Orphism was a pioneering, if short-lived art movement from the early 20th century, spearheaded by Robert and Sonia Delaunay in Paris. While Orphism emerged as a branch of Cubism, it was very much its own school of thought. In contrast with Cubist ideologies, Orphism was far brighter, livelier, more abstract, and more closely linked with the sonorous experiences of music. The movement only lasted from around 1911 to 1914, but its legacy was long, leading the way for the Op Art of artists including Bridget Riley and Victor Vasarely in the mid-20th century. We take a look through the key ideas that defined Orphism, and its relationship to the Greek God Orpheus.
Orphism Was a Branch of Cubism
Orphism emerged out of Cubism in the early 20th century. Many of the most active members of the Orphist movement started out as Cubists, before branching out in new directions. While Orphism shared with Cubism the same abstracted, distorted way of representing real world experiences, it was far more concerned with color. Indeed, Cubism is distinguished from other abstract movements of the era by its pared back, muted color schemes. Meanwhile Orphists painted with a plethora of rainbow hues that resemble the symphonic properties of music. As the movement progressed, many Orphists painted with radiating circular forms to suggest rays of light and the sensations of movement.
The Group Had a Small Number of Members
Only a small group of artists are associated with Orphism, most likely because it was such a short-lived phenomenon. While the formidable husband-and-wife team of Robert and Sonia Delaunay launched the Orphist movement, other prominent members included Franz Marc, Fratisek Kupka, Vladimir Baranoff-Rossine, Jean Metzinger and Albert Gleizes. The artists congregated as a group called the Section d’Or, united by a desire to create Cubist-like paintings in a different way from Pablo Picasso and Georges Braque.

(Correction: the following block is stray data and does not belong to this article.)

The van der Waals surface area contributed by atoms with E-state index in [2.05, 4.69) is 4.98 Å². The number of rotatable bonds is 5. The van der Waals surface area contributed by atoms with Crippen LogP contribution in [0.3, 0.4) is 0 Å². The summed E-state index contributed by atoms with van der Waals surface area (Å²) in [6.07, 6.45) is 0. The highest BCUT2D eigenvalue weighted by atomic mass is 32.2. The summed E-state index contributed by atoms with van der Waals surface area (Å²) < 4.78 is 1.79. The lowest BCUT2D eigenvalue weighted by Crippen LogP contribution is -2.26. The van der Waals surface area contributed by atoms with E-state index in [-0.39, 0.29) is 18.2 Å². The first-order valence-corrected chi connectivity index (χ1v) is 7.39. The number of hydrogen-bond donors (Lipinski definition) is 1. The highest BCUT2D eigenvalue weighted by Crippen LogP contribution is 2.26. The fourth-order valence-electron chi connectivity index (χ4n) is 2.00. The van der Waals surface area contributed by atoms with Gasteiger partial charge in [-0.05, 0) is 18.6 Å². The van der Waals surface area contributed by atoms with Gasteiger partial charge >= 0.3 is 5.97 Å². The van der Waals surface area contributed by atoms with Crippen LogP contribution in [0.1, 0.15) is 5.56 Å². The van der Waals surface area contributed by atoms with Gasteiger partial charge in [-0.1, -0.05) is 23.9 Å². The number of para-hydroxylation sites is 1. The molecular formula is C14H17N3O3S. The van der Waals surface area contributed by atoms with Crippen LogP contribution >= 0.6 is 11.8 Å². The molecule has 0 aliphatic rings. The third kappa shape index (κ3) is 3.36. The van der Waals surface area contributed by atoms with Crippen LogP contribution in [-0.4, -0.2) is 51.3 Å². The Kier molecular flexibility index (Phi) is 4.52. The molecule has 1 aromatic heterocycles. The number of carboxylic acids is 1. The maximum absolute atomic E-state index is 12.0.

Orphism and Georges Seurat
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The color theories and pointillist painting techniques of Georges Seurat had a profound impact on Orphism. Like Seurat, Orphist painters experimented with the relationships of opposing colors from Eugene Chevreul’s color wheel. They painted them side-by-side to make each other appear brighter, and create shimmering optical effects in the eye of the viewer.
One of the Foundations for Orphism Was a Patchwork Blanket
French artist Sonia Delaunay had a significant stylistic breakthrough when she created a patchwork blanket for her child. She composed the blanket design with a series of angular, cut fabric scraps, arranged into a loose grid formation. While the blanket had somewhat humble origins, serving more as a functional object than a work of art, Sonia Delaunay later reflected how its design enlightened both her and her husband Robert Delaunay about how to create dynamism in a composition through the careful arrangements of color and form. Through working in design, Sonia was able to break free from the conventional shackles of painting and move towards pure abstraction. She recalled, “When it was finished, the arrangement of the pieces of material seemed to me to evoke cubist conceptions and we then tried to apply the same process to other objects and paintings.”
Guillaume Apollinaire Named the Movement After Orpheus
The renowned French art critic Guillaume Apollinaire was a strong supporter of Orphism, and it was he who first coined the term ‘Orphism’ to describe a loosely affiliated group of painters exploring similar stylistic tendencies. Apollinaire named the movement after the Greek god Orpheus, for his associations with music, poetry and enchantment. It was Apollinaire’s hope that naming the movement after this mystical, classical figure could capture some of the poetic, musical magic that he experienced in front of Orphist works of art.